Friday night I was invited to co-represent the Ministry of Tourism along side Deepa aboard the training ship Simón Bolívar BE-11, a Venezuelan Training ship that docks around the Caribbean. Representatives from each department of government were present as well as some local entertainment groups performing salsa dancing and Créole music. The event was by invitation or locals could purchase tickets for EC$300 (Eastern Caribbean currency), which kept the crowd to a reasonable level. St. Lucia purchased all their crude oil from Venezuela, which fosters a good relationship. The US has been cutting ties due to their partnership, but the St. Lucian government has no choice with Venezuelan prices being considerably lower relative to the US. Within their partnership is a requirement to allocate rebate funds into social systems throughout the island. The woman responsible for overseeing this allocation was aboard and was heavily guarded. I felt severely out of place, however, it was great to have such high exposure to members of both governments.
Yesterday was packed full of interviews ad site visits. Early in the morning we traveled to the southern point of the island, View Fort, to see a tour operator – Jake. Jake has his own horse farm where he offers horseback riding and trail blazing tours. He works with the Coconut Bay Resort in View Fort to bring guests to Maria Islands just off the point. On these tours he teaches visitors about native plant and animal species, how they feed, their habitats, conservation efforts for each, and general history of the island. He is also responsible for the management of all turtle nesting grounds in the area. Safe to say he is a busy man, I am felt very fortunate that I was able to meet with him.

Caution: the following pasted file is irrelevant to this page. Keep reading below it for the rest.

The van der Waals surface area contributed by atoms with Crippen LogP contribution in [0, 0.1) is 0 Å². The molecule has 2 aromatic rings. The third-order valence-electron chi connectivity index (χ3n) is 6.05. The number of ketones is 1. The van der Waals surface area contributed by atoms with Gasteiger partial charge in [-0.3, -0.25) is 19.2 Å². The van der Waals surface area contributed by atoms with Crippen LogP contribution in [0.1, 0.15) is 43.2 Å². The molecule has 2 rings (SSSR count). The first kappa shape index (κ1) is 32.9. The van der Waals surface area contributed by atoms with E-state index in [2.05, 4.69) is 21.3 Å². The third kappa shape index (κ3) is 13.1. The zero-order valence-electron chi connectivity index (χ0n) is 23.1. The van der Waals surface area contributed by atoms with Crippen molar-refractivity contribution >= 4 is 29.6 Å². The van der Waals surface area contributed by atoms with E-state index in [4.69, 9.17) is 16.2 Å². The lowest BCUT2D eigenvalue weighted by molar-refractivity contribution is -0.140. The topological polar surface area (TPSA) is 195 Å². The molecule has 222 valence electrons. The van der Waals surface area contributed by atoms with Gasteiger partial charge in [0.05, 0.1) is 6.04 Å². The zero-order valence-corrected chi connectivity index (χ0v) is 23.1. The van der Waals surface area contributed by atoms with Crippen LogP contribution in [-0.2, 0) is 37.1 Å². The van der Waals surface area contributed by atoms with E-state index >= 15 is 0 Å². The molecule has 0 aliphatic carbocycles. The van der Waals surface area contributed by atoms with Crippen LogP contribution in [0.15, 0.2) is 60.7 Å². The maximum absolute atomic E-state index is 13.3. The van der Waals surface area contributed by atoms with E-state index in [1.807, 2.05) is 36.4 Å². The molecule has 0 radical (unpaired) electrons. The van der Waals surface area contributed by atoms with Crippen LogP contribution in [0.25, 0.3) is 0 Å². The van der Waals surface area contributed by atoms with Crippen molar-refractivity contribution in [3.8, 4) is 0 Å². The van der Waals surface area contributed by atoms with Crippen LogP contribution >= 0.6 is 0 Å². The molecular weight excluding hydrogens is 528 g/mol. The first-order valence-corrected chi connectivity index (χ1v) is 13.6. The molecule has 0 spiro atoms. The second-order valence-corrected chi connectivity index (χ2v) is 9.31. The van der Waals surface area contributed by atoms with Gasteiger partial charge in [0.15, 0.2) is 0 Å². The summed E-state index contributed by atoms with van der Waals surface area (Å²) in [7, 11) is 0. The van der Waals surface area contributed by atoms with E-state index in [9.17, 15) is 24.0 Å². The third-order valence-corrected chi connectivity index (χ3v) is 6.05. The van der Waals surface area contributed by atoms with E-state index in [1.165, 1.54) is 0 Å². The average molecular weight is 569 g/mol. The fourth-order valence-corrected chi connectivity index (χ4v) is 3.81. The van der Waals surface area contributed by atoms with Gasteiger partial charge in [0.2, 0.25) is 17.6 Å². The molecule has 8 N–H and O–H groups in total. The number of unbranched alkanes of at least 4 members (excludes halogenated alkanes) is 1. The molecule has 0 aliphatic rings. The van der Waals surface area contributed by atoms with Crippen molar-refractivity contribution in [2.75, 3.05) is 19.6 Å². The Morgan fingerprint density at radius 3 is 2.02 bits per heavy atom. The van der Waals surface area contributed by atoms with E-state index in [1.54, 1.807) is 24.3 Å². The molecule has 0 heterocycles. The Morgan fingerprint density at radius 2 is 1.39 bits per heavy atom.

During the peak tourism season he will have roughly 3-4 tours a week, which he claims is enough to live. As many of the beach tour operators have seen consequences from climate change, he is facing his own challenges. His horses, as well as the livestock all around the island, are vulnerable to a new species of tick. It has never before been seen on the island and they breed rapidly in the heat. This particular species prefers higher temperatures, which explains their recent presence. Sea level rise has a greater effect on the Maria Islands, as they are much smaller than the mainland, and this has had effects on his boat tours as well. He has had to alter the times in which he can bring tourists to the island. His horseback tours rely heavily on the thick vegetation through the rainforest adjacent to his farm. St. Lucia has been in a period of extreme drought, and many of the native species have fallen victim. What was once a well timed and well-coordinated tourism season will now have to be altered, which will greatly impact the livelihood of tour operators across the island.